5.      In order to effectively achieve comprehensive accountability, including the focused and efficient functioning of the Register of Damage, we invite Member States to consider the following principles (Riga Principles):

·         Victim-Centred Approach: The Register should be guided by a victim-centred approach, in a manner consistent with States’ obligations to provide remedies and redress to victims, in particular the most vulnerable, such as women and children. Its organisation, functioning and structure, and rules for eligibility of claims for inclusion in the Register, evidence, and procedures shall enable the Register to document, promptly and with due priority, claims for human rights violations and abuses, such as those involving loss of life, enforced disappearance, conflict-related sexual violence, serious injury, torture, arbitrary arrest and detention, while pursuing the timely and efficient registration of other claims, such as damage to property, infrastructure, environment and cultural heritage.

·         Firm Legal Basis: The Register should operate based on the overarching provisions of international law that any State responsible for the internationally wrongful acts is under the obligation to make full reparation for the injury caused by such acts.

·         Authority and Legitimacy:  The international legitimacy and authoritative nature of the Register of Damage as a mass claims processing tool should be enhanced, including by taking due account of the case law of the ECHR and other applicable international law.

·         Support to Ukrainian National Authorities: All necessary assistance should be provided to national authorities to facilitate the coordination of domestic efforts to support the Register's functioning.

·         Coherence, Complementarity and Interoperability:  With a view to a comprehensive system of redress, the coherence and complementarity of actions and methodologies for claims processing should be carried out as appropriate, including through IT tools, at the domestic level, in the operations of the Register of Damage and in other international mechanisms, enabling their interoperability.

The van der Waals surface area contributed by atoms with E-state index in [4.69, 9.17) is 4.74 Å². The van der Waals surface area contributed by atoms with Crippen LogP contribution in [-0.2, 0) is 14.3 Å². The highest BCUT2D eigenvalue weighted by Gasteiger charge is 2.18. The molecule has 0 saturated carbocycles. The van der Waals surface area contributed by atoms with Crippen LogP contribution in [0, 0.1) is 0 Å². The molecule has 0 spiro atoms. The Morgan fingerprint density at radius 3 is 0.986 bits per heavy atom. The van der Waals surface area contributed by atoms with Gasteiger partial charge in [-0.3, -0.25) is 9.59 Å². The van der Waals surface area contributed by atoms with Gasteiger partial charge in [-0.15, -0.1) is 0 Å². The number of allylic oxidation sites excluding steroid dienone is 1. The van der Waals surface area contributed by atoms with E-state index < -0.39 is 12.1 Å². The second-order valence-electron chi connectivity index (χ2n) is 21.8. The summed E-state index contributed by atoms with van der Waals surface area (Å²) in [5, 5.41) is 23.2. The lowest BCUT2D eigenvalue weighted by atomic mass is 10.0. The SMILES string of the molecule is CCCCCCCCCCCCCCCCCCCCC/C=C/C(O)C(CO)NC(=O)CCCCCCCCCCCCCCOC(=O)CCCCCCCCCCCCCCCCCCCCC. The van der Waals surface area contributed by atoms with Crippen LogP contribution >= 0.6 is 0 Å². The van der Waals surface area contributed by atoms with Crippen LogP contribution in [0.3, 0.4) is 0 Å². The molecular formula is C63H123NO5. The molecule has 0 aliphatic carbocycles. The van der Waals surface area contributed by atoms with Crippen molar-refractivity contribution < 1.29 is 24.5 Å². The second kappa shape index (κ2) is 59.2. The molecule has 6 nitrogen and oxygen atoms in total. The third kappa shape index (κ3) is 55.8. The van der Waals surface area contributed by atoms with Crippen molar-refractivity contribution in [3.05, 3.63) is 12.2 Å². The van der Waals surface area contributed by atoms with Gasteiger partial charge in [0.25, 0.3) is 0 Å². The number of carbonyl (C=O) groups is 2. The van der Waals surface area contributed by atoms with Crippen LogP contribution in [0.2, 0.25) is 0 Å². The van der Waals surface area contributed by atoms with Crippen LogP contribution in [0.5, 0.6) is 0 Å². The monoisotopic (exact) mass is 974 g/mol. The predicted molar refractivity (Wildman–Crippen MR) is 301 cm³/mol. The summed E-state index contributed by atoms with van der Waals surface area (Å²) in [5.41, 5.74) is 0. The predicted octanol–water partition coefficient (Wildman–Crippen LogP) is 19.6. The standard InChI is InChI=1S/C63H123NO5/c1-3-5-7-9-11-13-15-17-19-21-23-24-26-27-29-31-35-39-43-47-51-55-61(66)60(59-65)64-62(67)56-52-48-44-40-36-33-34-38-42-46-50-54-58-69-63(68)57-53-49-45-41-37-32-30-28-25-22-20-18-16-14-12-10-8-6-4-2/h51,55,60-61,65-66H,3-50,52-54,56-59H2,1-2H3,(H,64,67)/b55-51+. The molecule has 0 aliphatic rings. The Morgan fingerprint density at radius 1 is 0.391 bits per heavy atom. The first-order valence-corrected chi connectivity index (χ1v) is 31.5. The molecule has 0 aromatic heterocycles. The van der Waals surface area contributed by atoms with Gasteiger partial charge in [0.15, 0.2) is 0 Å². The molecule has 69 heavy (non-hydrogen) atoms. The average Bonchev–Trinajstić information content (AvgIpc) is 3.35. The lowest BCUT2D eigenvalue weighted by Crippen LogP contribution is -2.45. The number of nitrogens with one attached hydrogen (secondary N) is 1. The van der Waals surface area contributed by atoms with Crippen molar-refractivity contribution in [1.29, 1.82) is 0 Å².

·         Civil Society Engagement: Civil society and non-governmental organisations, including human rights defenders, as well as victims and victim rights organisations should be meaningfully consulted by relevant national and international bodies.

·         Work towards an effective reparation: We recall the importance of the Register of Damage as the first step to ensure that Russia will pay for the damage it has caused in Ukraine through its unlawful war, and that the work of the Register, including its digital platform with all data about claims and evidence recorded therein, is intended to constitute the first component of a future international compensation mechanism, that will help ensure full and effective reparation for Ukraine and the victims, to be established by a separate international instrument in cooperation with Ukraine.

6.      We are convinced that all allegations of crimes, including war crimes, crimes against humanity and genocide committed by Russian forces in Ukraine, must be fully investigated and, where warranted, prosecuted on national and international levels in order that those responsible are held accountable for their actions. Justice must be served for all victims and with the purpose to deter future war crimes. To that end, we support the investigations and evidence gathering efforts conducted by the Ukrainian authorities, other national authorities and the Prosecutor of the International Criminal Court.